In 2018, when the article that prompted Joe Biden’s messages hit, the millions in payments from CEFC to business ventures controlled by Hunter Biden were not known. Thus, at the time, the Times merely reported, “it is unclear whether Hunter Biden struck any business deals with CEFC or Mr. Ye.” Since then, the public has learned both of the multi-million-dollar connection between Hunter and CEFC and of a video showing Hunter calling Ho “the f-cking spy chief of China who started the company that my partner [Jianming], who is worth $323 billion, founded and is now missing.”
Also unknown when the Times ran its December 2018 story was that Hunter Biden was himself purportedly under investigation for his business dealings with CEFC. A month after the 2020 election, however, CNN reported that federal prosecutors in Delaware were investigating Hunter Biden’s business dealings, specifically his dealings in China and with CEFC. Significantly, in its report, CNN claimed that two people briefed on the Hunter Biden investigation claimed it “began as early as 2018.”
That Joe Biden told his son “I think you’re clear” in relation to reporting discussing Hunter’s connection with CEFC, and that this assurance came just one week after Ho’s conviction while Hunter Biden was reportedly under investigation for his business dealings with Ye and Ho, raises the question of whether Joe Biden had any inside information concerning the investigation of his son.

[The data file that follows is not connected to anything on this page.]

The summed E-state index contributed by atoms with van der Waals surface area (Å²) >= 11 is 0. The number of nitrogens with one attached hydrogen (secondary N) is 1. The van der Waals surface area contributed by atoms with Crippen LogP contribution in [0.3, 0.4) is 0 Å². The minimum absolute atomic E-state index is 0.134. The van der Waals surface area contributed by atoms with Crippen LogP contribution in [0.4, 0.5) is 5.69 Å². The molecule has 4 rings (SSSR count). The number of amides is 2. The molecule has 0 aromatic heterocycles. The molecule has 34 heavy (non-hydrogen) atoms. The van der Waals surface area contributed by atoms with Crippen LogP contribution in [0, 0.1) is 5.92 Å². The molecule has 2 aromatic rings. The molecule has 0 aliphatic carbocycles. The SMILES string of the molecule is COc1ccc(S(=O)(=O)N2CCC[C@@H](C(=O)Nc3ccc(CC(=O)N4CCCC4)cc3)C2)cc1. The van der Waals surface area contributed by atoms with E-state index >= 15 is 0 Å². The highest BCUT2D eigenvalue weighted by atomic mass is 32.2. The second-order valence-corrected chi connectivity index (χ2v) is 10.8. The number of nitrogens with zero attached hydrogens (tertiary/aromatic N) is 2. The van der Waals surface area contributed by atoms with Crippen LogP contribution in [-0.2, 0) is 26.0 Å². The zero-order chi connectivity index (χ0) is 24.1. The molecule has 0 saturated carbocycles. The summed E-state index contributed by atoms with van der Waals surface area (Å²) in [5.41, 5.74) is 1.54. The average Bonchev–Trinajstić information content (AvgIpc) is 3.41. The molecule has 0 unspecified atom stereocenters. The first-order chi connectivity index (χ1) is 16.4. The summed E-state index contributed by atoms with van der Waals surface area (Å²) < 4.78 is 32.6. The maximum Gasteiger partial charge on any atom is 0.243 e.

A related question concerns the Foreign Intelligence Surveillance Act wiretapping of Ho. According to The Daily Mail article that broke news of Joe Biden’s voicemail message, the outlet had obtained a copy of a FISA surveillance order that “revealed that federal agents were monitoring Ho as a potential spy for China.” That surveillance likely continued, at a minimum, until Ho’s arrest in late 2017, meaning that the FISA surveillance likely swept up some communications with or about Hunter Biden.
Even if not, the evidence continues to mount against the Biden family, leaving two fundamental questions: What is taking the Delaware U.S. attorney so long? And why hasn’t a special counsel been appointed yet?
Margot Cleveland is The Federalist’s senior legal correspondent. She is also a contributor to National Review Online, the Washington Examiner, Aleteia, and Townhall.com, and has been published in the Wall Street Journal and USA Today. Cleveland is a lawyer and a graduate of the Notre Dame Law School, where she earned the Hoynes Prize—the law school’s highest honor. She later served for nearly 25 years as a permanent law clerk for a federal appellate judge on the Seventh Circuit Court of Appeals. Cleveland is a former full-time university faculty member and now teaches as an adjunct from time to time. As a stay-at-home homeschooling mom of a young son with cystic fibrosis, Cleveland frequently writes on cultural issues related to parenting and special-needs children. Cleveland is on Twitter at @ProfMJCleveland. The views expressed here are those of Cleveland in her private capacity.